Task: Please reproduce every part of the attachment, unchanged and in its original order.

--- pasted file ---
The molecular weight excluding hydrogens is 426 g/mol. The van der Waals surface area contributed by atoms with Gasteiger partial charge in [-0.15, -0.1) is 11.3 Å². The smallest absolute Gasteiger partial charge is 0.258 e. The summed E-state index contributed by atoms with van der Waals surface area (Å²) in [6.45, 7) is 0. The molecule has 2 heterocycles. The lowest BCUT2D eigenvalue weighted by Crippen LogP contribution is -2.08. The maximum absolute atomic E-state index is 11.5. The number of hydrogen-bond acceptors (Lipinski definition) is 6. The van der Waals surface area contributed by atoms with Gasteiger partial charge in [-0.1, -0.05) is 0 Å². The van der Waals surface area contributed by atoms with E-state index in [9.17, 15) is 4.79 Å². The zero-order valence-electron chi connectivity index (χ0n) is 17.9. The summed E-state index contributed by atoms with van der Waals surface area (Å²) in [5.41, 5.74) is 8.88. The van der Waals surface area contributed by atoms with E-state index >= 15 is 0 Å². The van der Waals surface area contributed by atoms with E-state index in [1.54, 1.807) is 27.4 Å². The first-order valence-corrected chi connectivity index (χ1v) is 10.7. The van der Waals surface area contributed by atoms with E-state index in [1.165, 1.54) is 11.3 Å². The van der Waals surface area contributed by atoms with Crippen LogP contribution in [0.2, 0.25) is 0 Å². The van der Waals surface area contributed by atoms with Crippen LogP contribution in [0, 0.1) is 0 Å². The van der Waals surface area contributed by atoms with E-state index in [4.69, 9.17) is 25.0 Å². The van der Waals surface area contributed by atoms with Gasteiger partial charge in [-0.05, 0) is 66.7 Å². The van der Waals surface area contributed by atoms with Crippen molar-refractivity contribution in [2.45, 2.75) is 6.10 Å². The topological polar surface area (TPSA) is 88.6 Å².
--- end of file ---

The molecular weight excluding hydrogens is 426 g/mol. The van der Waals surface area contributed by atoms with Gasteiger partial charge in [-0.15, -0.1) is 11.3 Å². The smallest absolute Gasteiger partial charge is 0.258 e. The summed E-state index contributed by atoms with van der Waals surface area (Å²) in [6.45, 7) is 0. The molecule has 2 heterocycles. The lowest BCUT2D eigenvalue weighted by Crippen LogP contribution is -2.08. The maximum absolute atomic E-state index is 11.5. The number of hydrogen-bond acceptors (Lipinski definition) is 6. The van der Waals surface area contributed by atoms with Gasteiger partial charge in [-0.1, -0.05) is 0 Å². The van der Waals surface area contributed by atoms with E-state index in [9.17, 15) is 4.79 Å². The zero-order valence-electron chi connectivity index (χ0n) is 17.9. The summed E-state index contributed by atoms with van der Waals surface area (Å²) in [5.41, 5.74) is 8.88. The van der Waals surface area contributed by atoms with E-state index >= 15 is 0 Å². The van der Waals surface area contributed by atoms with E-state index in [1.54, 1.807) is 27.4 Å². The first-order valence-corrected chi connectivity index (χ1v) is 10.7. The van der Waals surface area contributed by atoms with E-state index in [1.165, 1.54) is 11.3 Å². The van der Waals surface area contributed by atoms with Crippen LogP contribution in [0.2, 0.25) is 0 Å². The van der Waals surface area contributed by atoms with Crippen LogP contribution in [0, 0.1) is 0 Å². The van der Waals surface area contributed by atoms with E-state index in [4.69, 9.17) is 25.0 Å². The van der Waals surface area contributed by atoms with Gasteiger partial charge in [-0.05, 0) is 66.7 Å². The van der Waals surface area contributed by atoms with Crippen molar-refractivity contribution in [2.45, 2.75) is 6.10 Å². The topological polar surface area (TPSA) is 88.6 Å².